"The first issue is that there is a lack of girls studying the required maths and science to become engineers in the first place," she said.

    "Then we have the problem of the number of graduates that actually go into the workforce.

    "We also have an issue with the number of women who remain in the profession as leaders."

    Ms White worked as an engineer in the transport and communications industries before joining the Defence Science Technology Organisation and then entering the South Australian parliament.

    She said engineering had come a long way since she first started in the industry, but there was still a fair bit of work to do.

    "Workplaces today are much improved on when I started and had to deal with the open taunts and the open discrimination," she said.

    "But, what still exists is a significant gender pay gap and a lot of workplaces lack access to flexible working arrangements, and there are still few women in senior leadership roles."

    This article was sourced from Brisbane Times

  • 22 Sep 2017 3:46 PM | Shayne Morris (Administrator)

    In a newly-minted role for the cyber security pioneer, Professor Jill Slay has been appointed Director of Cyber Resilience Initiatives at the Australian Computer Society.

    Slay was formerly Director of the Australian Centre for Cyber Security, and previously headed the ACS Cyber Taskforce which Slay said lead to the new role.

    “My purpose is to make sure we in Australia have enough people in the workforce to defend us from bad guys,” she said.

    ‘Bad guys’ is the term Slay uses for hackers. One of the most pervasive cyber crimes is targeted phishing – gaining access to a user’s CV and sending tailored job offers or emails with other targeted content containing malware.

    Cyber shortage

    Slay has been outspoken about the cybersecurity workforce shortage in Australia, saying we simply do not have enough such professionals in the industry, and need to do more to attract people to this specialty.

    “I use the salary as bait,” Slay joked.

    A mid-level cyber security professional earns about $140,000 per year according to Slay, and high-level experts are said to earn a seven-figure salary.

    “They just get headhunted from one company to another,” she said.

    Slay said no matter the profession, people with cyber security skills will never be unemployed.

    “Cyber security has to infiltrate almost every discipline because we’re all dealing with computers, we’re all dealing with policy of some kind, and there aren’t enough technical people to do the work, and the tech people don’t often understand legal and business issues.

    “My job is to get everybody to understand it,” she said.

    Training and education

    Slay’s role as Director involves several things. Implementing cyber security training in a range of departments is one of them.

    According to Slay, there are two key areas where cyber security accreditation can improve: in entry-level and highly-advanced jobs.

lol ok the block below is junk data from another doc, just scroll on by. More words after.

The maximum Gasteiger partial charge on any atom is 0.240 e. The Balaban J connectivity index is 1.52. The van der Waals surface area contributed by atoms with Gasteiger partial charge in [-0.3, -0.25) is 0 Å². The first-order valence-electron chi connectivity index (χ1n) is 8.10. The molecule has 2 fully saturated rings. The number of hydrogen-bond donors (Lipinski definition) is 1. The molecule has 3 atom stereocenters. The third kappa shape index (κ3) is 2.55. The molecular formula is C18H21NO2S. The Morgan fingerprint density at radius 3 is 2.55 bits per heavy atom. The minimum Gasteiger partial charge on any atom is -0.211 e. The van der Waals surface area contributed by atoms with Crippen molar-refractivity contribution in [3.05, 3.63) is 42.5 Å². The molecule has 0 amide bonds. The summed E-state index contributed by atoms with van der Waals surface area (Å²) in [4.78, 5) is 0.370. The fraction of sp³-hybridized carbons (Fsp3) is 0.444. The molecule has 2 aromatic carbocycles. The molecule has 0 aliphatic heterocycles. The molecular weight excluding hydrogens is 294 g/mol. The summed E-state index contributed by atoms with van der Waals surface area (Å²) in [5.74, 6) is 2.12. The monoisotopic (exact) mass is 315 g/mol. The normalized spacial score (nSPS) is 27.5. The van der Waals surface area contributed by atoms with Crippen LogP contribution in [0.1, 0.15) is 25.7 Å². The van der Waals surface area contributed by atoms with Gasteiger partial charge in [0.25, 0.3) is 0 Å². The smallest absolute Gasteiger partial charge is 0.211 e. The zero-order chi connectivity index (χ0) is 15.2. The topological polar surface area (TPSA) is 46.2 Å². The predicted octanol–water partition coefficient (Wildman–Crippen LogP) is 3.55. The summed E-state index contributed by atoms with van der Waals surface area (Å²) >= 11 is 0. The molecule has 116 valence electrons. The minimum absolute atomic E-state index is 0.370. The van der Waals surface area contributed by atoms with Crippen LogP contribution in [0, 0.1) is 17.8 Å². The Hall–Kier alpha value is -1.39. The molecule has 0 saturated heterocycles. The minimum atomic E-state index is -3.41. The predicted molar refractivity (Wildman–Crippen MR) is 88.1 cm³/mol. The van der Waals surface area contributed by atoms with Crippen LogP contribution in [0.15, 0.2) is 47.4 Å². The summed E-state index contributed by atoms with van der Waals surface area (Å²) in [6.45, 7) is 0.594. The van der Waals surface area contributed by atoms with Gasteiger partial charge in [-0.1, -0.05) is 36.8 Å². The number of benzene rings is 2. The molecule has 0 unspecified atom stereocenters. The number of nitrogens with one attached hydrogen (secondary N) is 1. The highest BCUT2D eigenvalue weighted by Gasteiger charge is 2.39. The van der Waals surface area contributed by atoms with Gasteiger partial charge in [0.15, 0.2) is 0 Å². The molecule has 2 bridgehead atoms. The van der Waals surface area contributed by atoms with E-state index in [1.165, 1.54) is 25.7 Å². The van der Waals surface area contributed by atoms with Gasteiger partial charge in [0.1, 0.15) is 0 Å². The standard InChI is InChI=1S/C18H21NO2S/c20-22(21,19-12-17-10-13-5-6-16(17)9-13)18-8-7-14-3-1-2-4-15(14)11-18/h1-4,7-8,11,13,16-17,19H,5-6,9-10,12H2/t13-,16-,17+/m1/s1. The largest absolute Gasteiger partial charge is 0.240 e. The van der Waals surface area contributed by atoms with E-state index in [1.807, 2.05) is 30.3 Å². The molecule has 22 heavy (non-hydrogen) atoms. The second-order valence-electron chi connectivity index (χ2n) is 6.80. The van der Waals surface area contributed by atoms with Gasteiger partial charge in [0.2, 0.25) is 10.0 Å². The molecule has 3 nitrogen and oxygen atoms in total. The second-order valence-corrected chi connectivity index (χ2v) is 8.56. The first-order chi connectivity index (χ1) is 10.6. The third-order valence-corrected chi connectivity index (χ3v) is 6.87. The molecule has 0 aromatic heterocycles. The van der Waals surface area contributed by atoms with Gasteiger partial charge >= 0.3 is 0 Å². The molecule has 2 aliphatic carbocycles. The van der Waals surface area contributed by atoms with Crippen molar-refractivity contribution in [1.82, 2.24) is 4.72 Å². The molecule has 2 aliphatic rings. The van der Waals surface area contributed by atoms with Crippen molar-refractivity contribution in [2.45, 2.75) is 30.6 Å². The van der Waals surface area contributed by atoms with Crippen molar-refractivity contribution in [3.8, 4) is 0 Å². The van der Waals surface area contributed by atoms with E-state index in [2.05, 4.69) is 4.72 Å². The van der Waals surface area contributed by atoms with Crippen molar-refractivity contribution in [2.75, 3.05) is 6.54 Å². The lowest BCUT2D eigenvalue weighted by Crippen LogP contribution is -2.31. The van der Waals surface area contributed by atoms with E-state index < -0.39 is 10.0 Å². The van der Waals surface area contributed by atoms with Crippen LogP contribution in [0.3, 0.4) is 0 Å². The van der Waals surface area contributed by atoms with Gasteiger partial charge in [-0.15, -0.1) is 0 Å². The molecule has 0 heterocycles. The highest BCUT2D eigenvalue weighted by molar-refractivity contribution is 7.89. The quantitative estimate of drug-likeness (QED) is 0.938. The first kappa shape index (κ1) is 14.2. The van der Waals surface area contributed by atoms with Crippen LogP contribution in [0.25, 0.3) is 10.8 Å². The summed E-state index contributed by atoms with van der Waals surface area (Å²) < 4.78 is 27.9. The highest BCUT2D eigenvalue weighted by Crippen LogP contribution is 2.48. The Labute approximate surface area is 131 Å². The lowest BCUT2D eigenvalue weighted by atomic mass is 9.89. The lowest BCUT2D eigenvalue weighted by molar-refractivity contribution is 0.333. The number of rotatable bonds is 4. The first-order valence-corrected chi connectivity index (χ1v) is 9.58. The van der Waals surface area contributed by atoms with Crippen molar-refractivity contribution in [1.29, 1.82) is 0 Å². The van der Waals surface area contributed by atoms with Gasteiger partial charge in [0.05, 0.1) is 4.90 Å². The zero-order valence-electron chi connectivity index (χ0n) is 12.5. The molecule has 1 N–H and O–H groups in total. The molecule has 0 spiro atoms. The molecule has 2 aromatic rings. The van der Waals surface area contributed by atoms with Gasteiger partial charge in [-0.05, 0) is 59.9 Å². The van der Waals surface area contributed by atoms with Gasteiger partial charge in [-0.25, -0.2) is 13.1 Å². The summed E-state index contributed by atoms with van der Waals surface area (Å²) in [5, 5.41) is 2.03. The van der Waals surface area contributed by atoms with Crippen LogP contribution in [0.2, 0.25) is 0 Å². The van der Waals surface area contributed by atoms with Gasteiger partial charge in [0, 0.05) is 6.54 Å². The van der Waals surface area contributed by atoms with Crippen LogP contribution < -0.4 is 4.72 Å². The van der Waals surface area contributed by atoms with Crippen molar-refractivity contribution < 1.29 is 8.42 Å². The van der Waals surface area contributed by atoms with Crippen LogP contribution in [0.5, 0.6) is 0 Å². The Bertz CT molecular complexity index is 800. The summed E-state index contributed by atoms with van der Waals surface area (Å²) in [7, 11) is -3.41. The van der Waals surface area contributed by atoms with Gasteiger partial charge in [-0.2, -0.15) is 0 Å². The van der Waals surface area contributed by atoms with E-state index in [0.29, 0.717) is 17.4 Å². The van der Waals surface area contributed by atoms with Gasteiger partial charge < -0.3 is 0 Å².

“The things that we need in Australia are for TAFE to embed more cyber security in their curriculum and for universities have to have a range of programs from info systems through to computer engineering that all have technical cyber security in them.

    “ACS can contribute here because we’re the people who actually develop the curriculum advice,” she said.

    Slay said Australia has more jobs for entry-level people, but still needs specialised professionals.

    “We also have a big gap in where SMEs, which are 60-70% of Australian industry, where you don’t even have one half of a qualified cybersecurity person.

    “A conservative estimate of what we want in Australia is 10,000 people working in cyber security -- and we don’t have 10,000 people in the pipeline,” she said.

    Slay said her role needs to evolve as cyber security progresses, but she will primarily look at how to incorporate cyber security into ICT. Her focus is to work with other directors on the implementation of the new cyber certifications, which were launched earlier this month.

    A crucial aspect of this role was developing and rolling out national standards and subsequently helping ACS and its members understand the benefits and opportunities in ICT professionals gaining skills in cyber security.

    “If I’m a member who hasn’t got those cyber security skills, I need to be guided to something to read or study, so I’m going to develop that as well.

    “We also need to come up with an appropriate assessment of career skills, which is the pathway we’re trying to provide,” she said.

    Cyber crime and AI

    Slay said artificial intelligence could be the solution to handling large amounts of data in cyber security.

    “The big data community wants to put sensors on things to collect data, and the more data collected, the more risk there is of malware, and the need to detect, store and secure it.

    “You can’t sift through it manually to detect malware but you can automate [that process],” she said.

    This article was originally sourced from Information Age